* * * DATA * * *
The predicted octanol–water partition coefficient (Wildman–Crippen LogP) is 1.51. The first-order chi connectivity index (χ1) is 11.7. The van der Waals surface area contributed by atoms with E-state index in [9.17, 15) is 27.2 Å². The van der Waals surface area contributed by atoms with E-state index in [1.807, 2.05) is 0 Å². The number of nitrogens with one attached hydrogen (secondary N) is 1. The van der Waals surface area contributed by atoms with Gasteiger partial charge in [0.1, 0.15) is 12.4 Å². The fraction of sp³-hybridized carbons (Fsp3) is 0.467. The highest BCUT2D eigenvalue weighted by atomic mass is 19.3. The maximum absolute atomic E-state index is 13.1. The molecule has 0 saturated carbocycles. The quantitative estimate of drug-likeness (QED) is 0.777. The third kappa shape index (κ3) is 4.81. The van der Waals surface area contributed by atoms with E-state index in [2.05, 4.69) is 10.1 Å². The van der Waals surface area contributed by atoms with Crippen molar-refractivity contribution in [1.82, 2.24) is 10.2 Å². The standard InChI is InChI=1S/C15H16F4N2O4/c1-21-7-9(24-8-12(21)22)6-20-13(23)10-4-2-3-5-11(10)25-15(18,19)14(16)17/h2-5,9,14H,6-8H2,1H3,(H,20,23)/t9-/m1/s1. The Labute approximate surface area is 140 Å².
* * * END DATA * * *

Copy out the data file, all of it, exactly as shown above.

The predicted octanol–water partition coefficient (Wildman–Crippen LogP) is 1.51. The first-order chi connectivity index (χ1) is 11.7. The van der Waals surface area contributed by atoms with E-state index in [9.17, 15) is 27.2 Å². The van der Waals surface area contributed by atoms with E-state index in [1.807, 2.05) is 0 Å². The number of nitrogens with one attached hydrogen (secondary N) is 1. The van der Waals surface area contributed by atoms with Gasteiger partial charge in [0.1, 0.15) is 12.4 Å². The fraction of sp³-hybridized carbons (Fsp3) is 0.467. The highest BCUT2D eigenvalue weighted by atomic mass is 19.3. The maximum absolute atomic E-state index is 13.1. The molecule has 0 saturated carbocycles. The quantitative estimate of drug-likeness (QED) is 0.777. The third kappa shape index (κ3) is 4.81. The van der Waals surface area contributed by atoms with E-state index in [2.05, 4.69) is 10.1 Å². The van der Waals surface area contributed by atoms with Crippen molar-refractivity contribution in [1.82, 2.24) is 10.2 Å². The standard InChI is InChI=1S/C15H16F4N2O4/c1-21-7-9(24-8-12(21)22)6-20-13(23)10-4-2-3-5-11(10)25-15(18,19)14(16)17/h2-5,9,14H,6-8H2,1H3,(H,20,23)/t9-/m1/s1. The Labute approximate surface area is 140 Å².